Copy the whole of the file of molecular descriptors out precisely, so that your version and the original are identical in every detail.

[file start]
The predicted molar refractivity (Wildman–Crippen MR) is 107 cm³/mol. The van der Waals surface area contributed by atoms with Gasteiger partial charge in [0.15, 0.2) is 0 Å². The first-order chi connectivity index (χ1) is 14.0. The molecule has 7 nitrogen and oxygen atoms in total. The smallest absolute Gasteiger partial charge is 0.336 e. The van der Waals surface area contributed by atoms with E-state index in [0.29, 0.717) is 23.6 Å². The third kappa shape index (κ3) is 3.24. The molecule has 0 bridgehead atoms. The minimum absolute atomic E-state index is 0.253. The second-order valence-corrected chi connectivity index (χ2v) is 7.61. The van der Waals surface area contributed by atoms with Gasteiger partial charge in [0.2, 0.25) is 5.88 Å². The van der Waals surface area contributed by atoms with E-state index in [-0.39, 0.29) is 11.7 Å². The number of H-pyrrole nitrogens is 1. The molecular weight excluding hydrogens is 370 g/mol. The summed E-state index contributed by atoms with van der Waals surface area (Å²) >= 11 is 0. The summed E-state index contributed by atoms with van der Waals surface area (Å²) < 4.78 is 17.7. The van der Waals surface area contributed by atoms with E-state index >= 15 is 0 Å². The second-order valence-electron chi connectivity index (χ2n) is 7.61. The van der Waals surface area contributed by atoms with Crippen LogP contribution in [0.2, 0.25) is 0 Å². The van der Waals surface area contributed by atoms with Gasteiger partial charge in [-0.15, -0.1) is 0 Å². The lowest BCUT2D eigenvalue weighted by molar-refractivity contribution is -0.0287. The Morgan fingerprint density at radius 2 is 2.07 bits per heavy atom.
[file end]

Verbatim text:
The predicted molar refractivity (Wildman–Crippen MR) is 107 cm³/mol. The van der Waals surface area contributed by atoms with Gasteiger partial charge in [0.15, 0.2) is 0 Å². The first-order chi connectivity index (χ1) is 14.0. The molecule has 7 nitrogen and oxygen atoms in total. The smallest absolute Gasteiger partial charge is 0.336 e. The van der Waals surface area contributed by atoms with E-state index in [0.29, 0.717) is 23.6 Å². The third kappa shape index (κ3) is 3.24. The molecule has 0 bridgehead atoms. The minimum absolute atomic E-state index is 0.253. The second-order valence-corrected chi connectivity index (χ2v) is 7.61. The van der Waals surface area contributed by atoms with Gasteiger partial charge in [0.2, 0.25) is 5.88 Å². The van der Waals surface area contributed by atoms with E-state index in [-0.39, 0.29) is 11.7 Å². The number of H-pyrrole nitrogens is 1. The molecular weight excluding hydrogens is 370 g/mol. The summed E-state index contributed by atoms with van der Waals surface area (Å²) >= 11 is 0. The summed E-state index contributed by atoms with van der Waals surface area (Å²) < 4.78 is 17.7. The van der Waals surface area contributed by atoms with E-state index >= 15 is 0 Å². The second-order valence-electron chi connectivity index (χ2n) is 7.61. The van der Waals surface area contributed by atoms with Crippen LogP contribution in [0.2, 0.25) is 0 Å². The van der Waals surface area contributed by atoms with Gasteiger partial charge in [-0.15, -0.1) is 0 Å². The lowest BCUT2D eigenvalue weighted by molar-refractivity contribution is -0.0287. The Morgan fingerprint density at radius 2 is 2.07 bits per heavy atom.